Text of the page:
It was a time to learn how to spend time

Posted 11/15/18

Last week I promised not to go into great detail about my recent visit to an area hospital for a procedure and recovery and that’s still my intention. But if you’ll permit, I’d like …

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It was a time to learn how to spend time

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Last week I promised not to go into great detail about my recent visit to an area hospital for a procedure and recovery and that’s still my intention. But if you’ll permit, I’d like to share some information that was revealed to me upon returning home.

On coming back to our little corner of Chatham County after the initial surgery and after a complication several days later, I discovered that, at least for the short haul, I had little to do . . . and more time in which to do it.

A lack of stamina and energy were the main culprits. All the experts said that was normal, that it would “take time” to get up to speed, and that I shouldn’t be too concerned about all that. “Just do what you feel like doing or want to do” was the constant advice. That was a good deal, I reasoned, and I was hoping Shirley was hearing that – for then and later.

So, in trying to be a good patient and help my recovery along, that’s what I did. If I were hungry, I ate – a jar of peanut butter here, a loaf of bread there, two gallons of tea and a box of cookies. It was great. If I wanted to talk on the phone, just punch in the numbers or answer it when someone called and yak as long as my tired arms could hold the handset.

And if and when I became tired, regardless of the time of day, take a nap. “Listen to your body,” the docs said. “It’s trying to tell you something. Eat all you want to start with because your body is screaming for calories for healing and go to sleep when you need it.”

The eating part wasn’t a problem and it wasn’t a problem to take a nap. The problem became that after sleeping from 3:30 in the afternoon until 8:00 I wasn’t sleepy when I’d go to bed at 10:00. So, rather than toss and turn and wake up Shirley, I got into the habit of getting up, making a cup of coffee and flipping on the television.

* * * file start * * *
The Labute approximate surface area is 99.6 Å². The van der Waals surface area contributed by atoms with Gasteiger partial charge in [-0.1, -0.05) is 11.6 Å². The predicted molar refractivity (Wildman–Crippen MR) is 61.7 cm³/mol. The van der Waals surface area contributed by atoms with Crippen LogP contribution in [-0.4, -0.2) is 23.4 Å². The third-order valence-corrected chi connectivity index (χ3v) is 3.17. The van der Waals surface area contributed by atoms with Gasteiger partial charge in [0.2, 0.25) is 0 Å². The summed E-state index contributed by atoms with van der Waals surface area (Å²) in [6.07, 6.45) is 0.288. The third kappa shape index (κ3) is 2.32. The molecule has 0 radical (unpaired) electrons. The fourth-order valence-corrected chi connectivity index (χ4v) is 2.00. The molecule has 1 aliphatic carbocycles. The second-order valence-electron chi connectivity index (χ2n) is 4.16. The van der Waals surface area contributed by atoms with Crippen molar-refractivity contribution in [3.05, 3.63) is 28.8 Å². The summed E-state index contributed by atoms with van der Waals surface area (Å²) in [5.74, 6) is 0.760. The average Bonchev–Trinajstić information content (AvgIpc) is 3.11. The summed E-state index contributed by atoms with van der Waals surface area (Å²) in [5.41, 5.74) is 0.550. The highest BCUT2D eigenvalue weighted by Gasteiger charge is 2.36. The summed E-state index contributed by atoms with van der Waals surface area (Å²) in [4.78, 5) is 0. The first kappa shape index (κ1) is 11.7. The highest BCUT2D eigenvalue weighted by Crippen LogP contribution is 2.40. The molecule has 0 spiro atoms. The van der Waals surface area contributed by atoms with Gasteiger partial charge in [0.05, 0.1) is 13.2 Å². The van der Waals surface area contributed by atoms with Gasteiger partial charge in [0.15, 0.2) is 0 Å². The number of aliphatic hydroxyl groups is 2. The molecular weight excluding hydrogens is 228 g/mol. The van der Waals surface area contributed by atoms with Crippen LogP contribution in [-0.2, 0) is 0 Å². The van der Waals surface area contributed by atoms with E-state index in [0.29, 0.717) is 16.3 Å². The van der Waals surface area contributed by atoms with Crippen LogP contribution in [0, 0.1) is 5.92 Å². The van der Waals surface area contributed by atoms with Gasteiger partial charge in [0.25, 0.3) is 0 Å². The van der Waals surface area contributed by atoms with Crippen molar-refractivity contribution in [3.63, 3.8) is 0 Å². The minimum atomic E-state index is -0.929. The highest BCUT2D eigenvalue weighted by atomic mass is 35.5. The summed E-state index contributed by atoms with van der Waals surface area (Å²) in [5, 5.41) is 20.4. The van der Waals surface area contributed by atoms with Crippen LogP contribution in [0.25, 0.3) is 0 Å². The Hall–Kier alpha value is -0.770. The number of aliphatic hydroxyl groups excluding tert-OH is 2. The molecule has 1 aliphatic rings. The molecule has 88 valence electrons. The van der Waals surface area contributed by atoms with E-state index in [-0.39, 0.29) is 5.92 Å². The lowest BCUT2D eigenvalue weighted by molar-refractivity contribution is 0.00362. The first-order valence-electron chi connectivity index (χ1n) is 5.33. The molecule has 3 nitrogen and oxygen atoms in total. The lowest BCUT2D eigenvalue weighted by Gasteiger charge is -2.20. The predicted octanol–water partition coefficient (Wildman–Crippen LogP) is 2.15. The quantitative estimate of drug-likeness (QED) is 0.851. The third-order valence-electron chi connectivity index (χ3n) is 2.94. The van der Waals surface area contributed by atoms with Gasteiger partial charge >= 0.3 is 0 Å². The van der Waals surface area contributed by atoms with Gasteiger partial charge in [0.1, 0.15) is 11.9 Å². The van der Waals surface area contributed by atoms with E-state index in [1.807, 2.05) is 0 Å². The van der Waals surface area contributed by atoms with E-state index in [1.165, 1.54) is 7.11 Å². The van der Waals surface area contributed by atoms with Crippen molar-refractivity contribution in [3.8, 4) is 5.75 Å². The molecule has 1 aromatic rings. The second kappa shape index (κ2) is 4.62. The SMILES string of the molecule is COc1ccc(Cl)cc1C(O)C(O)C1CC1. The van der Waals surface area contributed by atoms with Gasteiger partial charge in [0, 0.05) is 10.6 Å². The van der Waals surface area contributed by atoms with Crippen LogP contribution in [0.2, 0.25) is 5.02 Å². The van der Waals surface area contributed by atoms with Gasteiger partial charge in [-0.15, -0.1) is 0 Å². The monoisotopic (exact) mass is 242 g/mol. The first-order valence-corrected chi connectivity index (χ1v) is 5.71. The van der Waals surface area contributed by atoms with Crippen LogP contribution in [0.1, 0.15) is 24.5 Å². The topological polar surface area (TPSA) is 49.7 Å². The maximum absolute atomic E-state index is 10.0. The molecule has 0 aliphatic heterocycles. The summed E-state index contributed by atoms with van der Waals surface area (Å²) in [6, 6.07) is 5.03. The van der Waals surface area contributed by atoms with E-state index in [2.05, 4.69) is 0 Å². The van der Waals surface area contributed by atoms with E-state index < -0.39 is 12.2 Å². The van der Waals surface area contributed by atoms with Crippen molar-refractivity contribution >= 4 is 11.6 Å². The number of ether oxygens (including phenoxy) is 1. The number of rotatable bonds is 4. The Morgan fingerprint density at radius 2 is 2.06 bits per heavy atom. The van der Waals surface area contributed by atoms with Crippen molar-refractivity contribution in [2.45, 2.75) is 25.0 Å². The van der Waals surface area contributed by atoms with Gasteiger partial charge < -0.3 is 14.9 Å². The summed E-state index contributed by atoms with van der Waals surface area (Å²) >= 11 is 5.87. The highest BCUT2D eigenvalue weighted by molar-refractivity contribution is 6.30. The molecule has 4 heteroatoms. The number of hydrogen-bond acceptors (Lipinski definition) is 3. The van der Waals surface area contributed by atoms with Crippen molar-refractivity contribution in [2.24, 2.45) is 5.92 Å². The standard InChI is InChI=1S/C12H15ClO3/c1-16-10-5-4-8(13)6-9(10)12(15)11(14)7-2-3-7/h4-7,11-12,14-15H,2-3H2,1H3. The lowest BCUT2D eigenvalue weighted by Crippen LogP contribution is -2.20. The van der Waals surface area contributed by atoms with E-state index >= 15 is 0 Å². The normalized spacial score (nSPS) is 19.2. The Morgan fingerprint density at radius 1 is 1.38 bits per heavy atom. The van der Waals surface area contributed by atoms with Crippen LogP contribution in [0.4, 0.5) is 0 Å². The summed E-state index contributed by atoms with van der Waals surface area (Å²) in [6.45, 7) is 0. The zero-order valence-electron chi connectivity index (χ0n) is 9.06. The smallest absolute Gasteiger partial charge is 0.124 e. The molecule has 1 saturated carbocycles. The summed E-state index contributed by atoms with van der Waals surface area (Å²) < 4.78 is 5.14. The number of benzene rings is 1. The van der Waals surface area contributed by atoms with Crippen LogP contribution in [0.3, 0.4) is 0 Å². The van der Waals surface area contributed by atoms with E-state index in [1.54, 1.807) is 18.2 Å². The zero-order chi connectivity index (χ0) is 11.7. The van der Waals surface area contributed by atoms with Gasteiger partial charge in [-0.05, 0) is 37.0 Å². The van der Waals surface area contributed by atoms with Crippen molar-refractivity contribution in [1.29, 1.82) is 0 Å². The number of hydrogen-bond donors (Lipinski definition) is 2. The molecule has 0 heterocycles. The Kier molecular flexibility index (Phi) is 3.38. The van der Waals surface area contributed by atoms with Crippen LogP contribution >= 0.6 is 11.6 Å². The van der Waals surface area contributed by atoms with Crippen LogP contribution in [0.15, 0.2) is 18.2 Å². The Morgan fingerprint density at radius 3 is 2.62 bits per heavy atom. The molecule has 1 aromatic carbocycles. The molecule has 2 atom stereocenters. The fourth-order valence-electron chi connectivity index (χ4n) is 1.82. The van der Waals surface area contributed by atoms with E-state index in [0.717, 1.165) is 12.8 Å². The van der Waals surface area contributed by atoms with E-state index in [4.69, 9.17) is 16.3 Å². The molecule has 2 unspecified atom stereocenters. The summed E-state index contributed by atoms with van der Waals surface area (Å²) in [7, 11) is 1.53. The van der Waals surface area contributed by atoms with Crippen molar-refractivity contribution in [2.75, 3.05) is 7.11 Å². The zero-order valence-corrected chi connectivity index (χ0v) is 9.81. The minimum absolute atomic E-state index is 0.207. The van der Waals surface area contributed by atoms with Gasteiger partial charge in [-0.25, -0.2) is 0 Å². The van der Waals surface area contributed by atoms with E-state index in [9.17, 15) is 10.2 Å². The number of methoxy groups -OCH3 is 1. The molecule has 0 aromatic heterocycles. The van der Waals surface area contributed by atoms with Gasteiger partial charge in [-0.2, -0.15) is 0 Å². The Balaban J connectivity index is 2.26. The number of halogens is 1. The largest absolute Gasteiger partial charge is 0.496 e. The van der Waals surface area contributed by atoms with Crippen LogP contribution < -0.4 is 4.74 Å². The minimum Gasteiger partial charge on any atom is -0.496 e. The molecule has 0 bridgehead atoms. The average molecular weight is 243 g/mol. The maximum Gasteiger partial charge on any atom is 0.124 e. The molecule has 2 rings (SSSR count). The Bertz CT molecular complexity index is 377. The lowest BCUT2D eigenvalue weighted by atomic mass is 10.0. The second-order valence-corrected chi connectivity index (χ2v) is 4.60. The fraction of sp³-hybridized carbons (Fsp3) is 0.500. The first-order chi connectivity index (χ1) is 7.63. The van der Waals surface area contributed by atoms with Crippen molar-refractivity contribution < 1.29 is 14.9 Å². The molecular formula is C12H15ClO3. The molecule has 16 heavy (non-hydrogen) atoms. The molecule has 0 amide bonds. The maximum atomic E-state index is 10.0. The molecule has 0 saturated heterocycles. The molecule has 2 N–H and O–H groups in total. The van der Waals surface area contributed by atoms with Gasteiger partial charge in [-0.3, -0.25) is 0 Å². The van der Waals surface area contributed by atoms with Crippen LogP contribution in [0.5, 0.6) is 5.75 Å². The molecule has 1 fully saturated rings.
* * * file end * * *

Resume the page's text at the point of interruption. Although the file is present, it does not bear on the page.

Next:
Here’s what I learned and want to share with you: there is nothing on television at 4:00 in the morning . . . unless you want to learn how Dr. Ho relieves back pain or want to purchase a shark vacuum.

Sometimes there might be a rebroadcast of a ball game; I watched some of the World Series that way but it still turned out that the Red Sox won. And occasionally I’d find Matt Dillon sending Chester or Festus on a mission or Miss Kitty saying, “Be careful, Matt” or all the Waltons taking turns saying “Goodnight.”

But that wasn’t usually the case. Mercifully, sometimes I’d drift off to sleep while sitting in the recliner but that didn’t always happen either. Finally, another revelation broke through, namely that I’d be better off when this situation occurred to retire to my study and read. That was a quiet activity, no noise from the television or lights on in the den to annoy folks sleeping when they should be sleeping, and maybe I’d learn something.

So, toward the end of that way of life, I was reading more and more: books that I’d put on top of the file cabinet or stacked on the floor to read “someday,” devotional materials and the Bible in the quiet of early morning, books previously read that needed another go, even some of the dusty newspapers that took up a corner.

I’d be lying if I said I’d finished them all; that’ll never happen. But I think I figured out there are ways to spend time and then there are better ways to spend time.
We still have the TV but the silence – and benefits – of reading often trumps the noise of the electronics. Try it if you’re awake at 2:30 AM. At least, maybe you can learn it without visiting your neighborhood hospital.

Bob Wachs, hospital


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